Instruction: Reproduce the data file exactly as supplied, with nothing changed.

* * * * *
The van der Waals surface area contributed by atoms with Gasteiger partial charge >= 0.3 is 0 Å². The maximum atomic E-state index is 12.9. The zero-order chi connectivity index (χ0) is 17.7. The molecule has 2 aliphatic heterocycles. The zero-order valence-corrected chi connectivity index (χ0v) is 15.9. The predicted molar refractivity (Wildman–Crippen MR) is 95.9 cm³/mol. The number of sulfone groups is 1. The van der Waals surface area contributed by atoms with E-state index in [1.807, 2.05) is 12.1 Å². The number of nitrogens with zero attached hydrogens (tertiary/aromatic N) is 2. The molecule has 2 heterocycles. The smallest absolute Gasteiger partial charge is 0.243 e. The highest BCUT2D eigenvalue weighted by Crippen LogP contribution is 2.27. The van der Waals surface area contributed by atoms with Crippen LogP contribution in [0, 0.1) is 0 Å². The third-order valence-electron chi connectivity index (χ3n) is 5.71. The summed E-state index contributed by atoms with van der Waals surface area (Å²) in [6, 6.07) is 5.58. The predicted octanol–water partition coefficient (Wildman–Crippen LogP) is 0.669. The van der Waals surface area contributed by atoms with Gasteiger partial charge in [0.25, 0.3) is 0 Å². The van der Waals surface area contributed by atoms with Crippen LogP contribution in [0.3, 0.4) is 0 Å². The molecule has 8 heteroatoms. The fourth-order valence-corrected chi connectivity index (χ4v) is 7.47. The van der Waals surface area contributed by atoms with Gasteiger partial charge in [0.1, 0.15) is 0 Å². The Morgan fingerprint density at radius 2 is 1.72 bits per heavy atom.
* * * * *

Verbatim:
The van der Waals surface area contributed by atoms with Gasteiger partial charge >= 0.3 is 0 Å². The maximum atomic E-state index is 12.9. The zero-order chi connectivity index (χ0) is 17.7. The molecule has 2 aliphatic heterocycles. The zero-order valence-corrected chi connectivity index (χ0v) is 15.9. The predicted molar refractivity (Wildman–Crippen MR) is 95.9 cm³/mol. The number of sulfone groups is 1. The van der Waals surface area contributed by atoms with E-state index in [1.807, 2.05) is 12.1 Å². The number of nitrogens with zero attached hydrogens (tertiary/aromatic N) is 2. The molecule has 2 heterocycles. The smallest absolute Gasteiger partial charge is 0.243 e. The highest BCUT2D eigenvalue weighted by Crippen LogP contribution is 2.27. The van der Waals surface area contributed by atoms with Crippen LogP contribution in [0, 0.1) is 0 Å². The third-order valence-electron chi connectivity index (χ3n) is 5.71. The summed E-state index contributed by atoms with van der Waals surface area (Å²) in [6, 6.07) is 5.58. The predicted octanol–water partition coefficient (Wildman–Crippen LogP) is 0.669. The van der Waals surface area contributed by atoms with Gasteiger partial charge in [0.25, 0.3) is 0 Å². The van der Waals surface area contributed by atoms with Crippen LogP contribution in [0.3, 0.4) is 0 Å². The molecule has 8 heteroatoms. The fourth-order valence-corrected chi connectivity index (χ4v) is 7.47. The van der Waals surface area contributed by atoms with Gasteiger partial charge in [0.1, 0.15) is 0 Å². The Morgan fingerprint density at radius 2 is 1.72 bits per heavy atom.